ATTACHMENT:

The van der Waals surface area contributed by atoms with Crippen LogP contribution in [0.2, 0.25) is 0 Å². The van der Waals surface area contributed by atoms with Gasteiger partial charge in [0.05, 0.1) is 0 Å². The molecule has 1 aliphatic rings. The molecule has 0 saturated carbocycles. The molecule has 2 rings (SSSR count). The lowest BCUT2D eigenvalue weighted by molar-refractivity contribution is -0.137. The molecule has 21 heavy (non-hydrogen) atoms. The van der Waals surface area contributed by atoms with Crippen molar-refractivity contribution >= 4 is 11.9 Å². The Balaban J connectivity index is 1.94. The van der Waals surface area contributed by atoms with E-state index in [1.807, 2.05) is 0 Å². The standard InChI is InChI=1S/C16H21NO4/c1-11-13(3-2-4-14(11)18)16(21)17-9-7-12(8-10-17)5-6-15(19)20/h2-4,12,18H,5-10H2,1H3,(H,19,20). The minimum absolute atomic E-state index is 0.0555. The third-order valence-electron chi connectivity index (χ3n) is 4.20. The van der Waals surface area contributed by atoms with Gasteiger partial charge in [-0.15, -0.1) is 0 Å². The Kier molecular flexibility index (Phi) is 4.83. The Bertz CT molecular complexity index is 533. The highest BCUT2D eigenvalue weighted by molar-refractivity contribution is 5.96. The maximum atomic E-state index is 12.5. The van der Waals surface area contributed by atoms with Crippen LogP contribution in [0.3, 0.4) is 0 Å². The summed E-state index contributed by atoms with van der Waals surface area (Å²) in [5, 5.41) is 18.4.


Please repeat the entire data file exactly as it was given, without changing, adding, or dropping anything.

The van der Waals surface area contributed by atoms with Crippen LogP contribution in [0.2, 0.25) is 0 Å². The van der Waals surface area contributed by atoms with Gasteiger partial charge in [0.05, 0.1) is 0 Å². The molecule has 1 aliphatic rings. The molecule has 0 saturated carbocycles. The molecule has 2 rings (SSSR count). The lowest BCUT2D eigenvalue weighted by molar-refractivity contribution is -0.137. The molecule has 21 heavy (non-hydrogen) atoms. The van der Waals surface area contributed by atoms with Crippen molar-refractivity contribution >= 4 is 11.9 Å². The Balaban J connectivity index is 1.94. The van der Waals surface area contributed by atoms with E-state index in [1.807, 2.05) is 0 Å². The standard InChI is InChI=1S/C16H21NO4/c1-11-13(3-2-4-14(11)18)16(21)17-9-7-12(8-10-17)5-6-15(19)20/h2-4,12,18H,5-10H2,1H3,(H,19,20). The minimum absolute atomic E-state index is 0.0555. The third-order valence-electron chi connectivity index (χ3n) is 4.20. The van der Waals surface area contributed by atoms with Gasteiger partial charge in [-0.15, -0.1) is 0 Å². The Kier molecular flexibility index (Phi) is 4.83. The Bertz CT molecular complexity index is 533. The highest BCUT2D eigenvalue weighted by molar-refractivity contribution is 5.96. The maximum atomic E-state index is 12.5. The van der Waals surface area contributed by atoms with Crippen LogP contribution in [0.3, 0.4) is 0 Å². The summed E-state index contributed by atoms with van der Waals surface area (Å²) in [5, 5.41) is 18.4.